above quoted bills list but one Chateaubriand steak and
the service is for four. The garnish varies with the different
establishments, and generally consists of a rich sauce,
fresh mushrooms, and fancy vegetables. Some places list
two or three sizes with varying prices and garnishes,
such as "Marchand du vin," "Bernaise,"
or "fresh mushrooms." In cutting the Chateaubriand
for two it should be cut to weigh one and a half pounds;
for three, two and a quarter pounds; for four, three pounds;
and to be at its best is should be take from the "heart"
or center of the tenderloin strip."
cup butter, cut into pieces
1-1/2 Tbsp tarragon vinegar
1-1/2 Tbsp dry white wine
1 shallot, finely chopped
2 egg yolks
1 pound beef fillet, about 5 to 6 inches long, cut from
the thickest part of the fillet
1 Tbsp vegetable oil
freshly ground black pepper
sautéed potatoes, to accompany
Clarify the butter by melting it gently in a saucepan;
do not boil. Skim off any foam and set aside.
Put the vinegar, wine and shallot in a small heavy
saucepan over high heat and boil to reduce until
the liquid has almost all evaporated. Remove from
the heat and cool slightly. Add the egg yolks and
whisk for 1 minute. Place the saucepan over very
low heat and whisk constantly until the yolk mixture
begins to thicken and the whisk begins to leave
tracks on the base of the pan, then remove the pan
from the heat.
Whisk in the melted butter, drop by drop until the
sauce begins to thicken, then pour in the butter
a little more quickly, leaving behind the milky
solids at the bottom of the pan. Season with salt
and pepper and keep warm, stirring occasionally.
Place the meat between two sheets of wax paper or
plastic wrap and pound with the flat side of a meat
pounder or roll with a rolling pin to flatten to
about 1-1/2 inches thick. Season with salt and pepper.
Heat the oil in a heavy frying pan over medium-high
heat. Add the meat and cook for about 10 to 12 minutes,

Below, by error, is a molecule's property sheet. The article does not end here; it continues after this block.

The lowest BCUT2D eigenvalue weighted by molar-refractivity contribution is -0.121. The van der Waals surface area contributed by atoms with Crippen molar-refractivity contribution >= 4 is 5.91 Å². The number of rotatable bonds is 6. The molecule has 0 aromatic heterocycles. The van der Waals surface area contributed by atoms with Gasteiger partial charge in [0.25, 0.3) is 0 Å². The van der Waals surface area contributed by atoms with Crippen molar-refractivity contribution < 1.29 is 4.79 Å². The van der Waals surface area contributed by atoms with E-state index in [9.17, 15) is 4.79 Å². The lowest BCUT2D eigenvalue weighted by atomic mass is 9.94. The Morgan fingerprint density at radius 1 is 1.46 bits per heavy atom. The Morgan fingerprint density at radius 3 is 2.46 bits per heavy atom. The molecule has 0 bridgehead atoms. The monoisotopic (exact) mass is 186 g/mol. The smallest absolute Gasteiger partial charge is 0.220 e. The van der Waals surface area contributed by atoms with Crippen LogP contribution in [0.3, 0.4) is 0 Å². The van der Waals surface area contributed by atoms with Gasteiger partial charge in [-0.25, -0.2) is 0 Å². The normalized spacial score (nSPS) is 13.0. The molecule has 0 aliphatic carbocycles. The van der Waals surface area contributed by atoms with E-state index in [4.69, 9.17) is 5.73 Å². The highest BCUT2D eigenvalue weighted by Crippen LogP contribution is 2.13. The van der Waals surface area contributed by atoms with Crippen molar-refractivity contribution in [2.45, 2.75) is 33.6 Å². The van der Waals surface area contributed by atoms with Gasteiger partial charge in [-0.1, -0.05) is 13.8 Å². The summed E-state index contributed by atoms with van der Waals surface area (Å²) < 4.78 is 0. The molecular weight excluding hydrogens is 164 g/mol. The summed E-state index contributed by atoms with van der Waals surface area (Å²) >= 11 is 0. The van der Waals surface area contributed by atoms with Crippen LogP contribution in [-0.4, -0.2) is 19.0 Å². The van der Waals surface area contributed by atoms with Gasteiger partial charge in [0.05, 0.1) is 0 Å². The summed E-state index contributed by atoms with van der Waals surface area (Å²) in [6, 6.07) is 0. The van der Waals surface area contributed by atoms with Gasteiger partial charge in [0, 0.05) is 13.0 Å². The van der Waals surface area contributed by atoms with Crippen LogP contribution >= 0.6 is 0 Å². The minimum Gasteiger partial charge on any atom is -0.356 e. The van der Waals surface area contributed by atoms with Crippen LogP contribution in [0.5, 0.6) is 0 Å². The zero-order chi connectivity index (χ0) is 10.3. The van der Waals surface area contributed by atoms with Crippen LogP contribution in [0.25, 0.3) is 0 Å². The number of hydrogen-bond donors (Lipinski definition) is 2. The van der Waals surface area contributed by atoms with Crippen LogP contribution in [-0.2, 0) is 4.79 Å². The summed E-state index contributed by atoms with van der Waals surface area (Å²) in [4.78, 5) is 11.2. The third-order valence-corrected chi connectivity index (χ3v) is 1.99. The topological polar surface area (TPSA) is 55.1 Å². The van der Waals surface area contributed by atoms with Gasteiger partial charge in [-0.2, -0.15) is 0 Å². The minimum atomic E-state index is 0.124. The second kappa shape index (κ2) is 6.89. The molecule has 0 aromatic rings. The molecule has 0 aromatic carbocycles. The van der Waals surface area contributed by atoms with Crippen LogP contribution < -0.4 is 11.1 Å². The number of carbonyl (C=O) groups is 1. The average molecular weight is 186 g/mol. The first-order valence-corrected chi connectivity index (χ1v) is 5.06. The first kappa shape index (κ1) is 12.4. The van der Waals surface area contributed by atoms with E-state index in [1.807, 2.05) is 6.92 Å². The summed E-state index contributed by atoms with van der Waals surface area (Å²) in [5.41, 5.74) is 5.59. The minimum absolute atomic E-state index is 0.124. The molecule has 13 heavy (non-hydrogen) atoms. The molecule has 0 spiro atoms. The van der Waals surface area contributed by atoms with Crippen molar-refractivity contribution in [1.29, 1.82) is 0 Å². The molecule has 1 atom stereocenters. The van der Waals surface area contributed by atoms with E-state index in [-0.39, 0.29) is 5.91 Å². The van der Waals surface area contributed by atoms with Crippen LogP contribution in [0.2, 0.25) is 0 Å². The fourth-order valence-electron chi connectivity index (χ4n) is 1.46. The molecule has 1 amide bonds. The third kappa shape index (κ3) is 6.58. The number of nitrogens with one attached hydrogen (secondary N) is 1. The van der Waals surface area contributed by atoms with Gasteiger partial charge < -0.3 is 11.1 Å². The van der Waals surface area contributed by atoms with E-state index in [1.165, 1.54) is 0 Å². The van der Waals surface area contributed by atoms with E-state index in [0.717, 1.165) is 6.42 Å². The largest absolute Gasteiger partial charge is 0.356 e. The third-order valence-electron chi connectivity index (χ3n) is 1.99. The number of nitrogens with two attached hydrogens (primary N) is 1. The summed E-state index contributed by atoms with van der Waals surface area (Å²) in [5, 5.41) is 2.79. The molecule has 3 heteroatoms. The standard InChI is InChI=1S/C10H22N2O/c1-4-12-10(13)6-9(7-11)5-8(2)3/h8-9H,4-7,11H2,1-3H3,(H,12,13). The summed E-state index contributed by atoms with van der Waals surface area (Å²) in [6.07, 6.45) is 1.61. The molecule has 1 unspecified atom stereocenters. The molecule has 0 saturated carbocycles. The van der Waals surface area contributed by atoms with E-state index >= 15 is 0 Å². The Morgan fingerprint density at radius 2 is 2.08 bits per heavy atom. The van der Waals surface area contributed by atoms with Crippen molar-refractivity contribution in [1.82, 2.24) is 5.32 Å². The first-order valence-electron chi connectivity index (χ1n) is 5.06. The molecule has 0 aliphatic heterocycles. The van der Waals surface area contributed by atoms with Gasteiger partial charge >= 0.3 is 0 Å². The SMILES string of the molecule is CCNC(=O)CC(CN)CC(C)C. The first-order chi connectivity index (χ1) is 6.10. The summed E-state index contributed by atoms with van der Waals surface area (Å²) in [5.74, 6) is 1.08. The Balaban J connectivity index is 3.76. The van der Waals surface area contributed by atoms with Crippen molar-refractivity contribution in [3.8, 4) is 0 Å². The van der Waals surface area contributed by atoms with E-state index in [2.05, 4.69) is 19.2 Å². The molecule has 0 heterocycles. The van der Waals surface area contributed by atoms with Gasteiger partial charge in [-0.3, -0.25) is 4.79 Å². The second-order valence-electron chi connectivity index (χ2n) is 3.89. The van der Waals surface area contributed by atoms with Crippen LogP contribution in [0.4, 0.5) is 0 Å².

turning once, until done as preferred (medium-rare
meat will be slightly soft when pressed, medium
will be springy and well-done firm).
Transfer the steak to a board and carve in thin
diagonal slices. Strain the sauce, if you prefer,
and serve with the steak, accompanied by sautéed
Yields about 1-1-2 cups.
make béarnaise sauce, you use the same
technique as for hollandaise, replacing the
lemon juice with a reduction of wine, vinegar,
shallots, and tarragon.
medium shallots, minced
1/4 cup dry white wine
1/4 cup white-wine vinegar
10 crushed black peppercorns
4 large sprigs fresh tarragon
Salt to taste
10 oz. (2-1-2 sticks) good-quality unsalted butter
3 large egg yolks
3 Tbs. water
and freshly ground pepper to taste
To make the reduction: Combine the shallots, wine,
vinegar, peppercorns, and tarragon in a heavy-based
saucepan and simmer over medium high until 2 Tbs.
of liquid remains. Strain and discard the solids.
To make the sauce: In a heavy-based saucepan, melt
the butter. Simmer it rapidly for at least 10 min.;
the water will evaporate and the milk solids will
coagulate on the bottom and sides of the pan. Let
the melted butter sit for a few minutes so the solids
will fall to the bottom. Skim off the foam on top
and then either decant the golden liquid, leaving
the solids behind, or pour the melted butter through
a cheesecloth-lined strainer. Whisk the eggs and
clarified butter (see Making the sabayon and adding
To finish the sauce is done, whisk in 1 Tbs. of
the reduction (or more to taste). Season with salt
and pepper. Stir in finely chopped tarragon, if
You may serve the sauce over the C, or, to the side.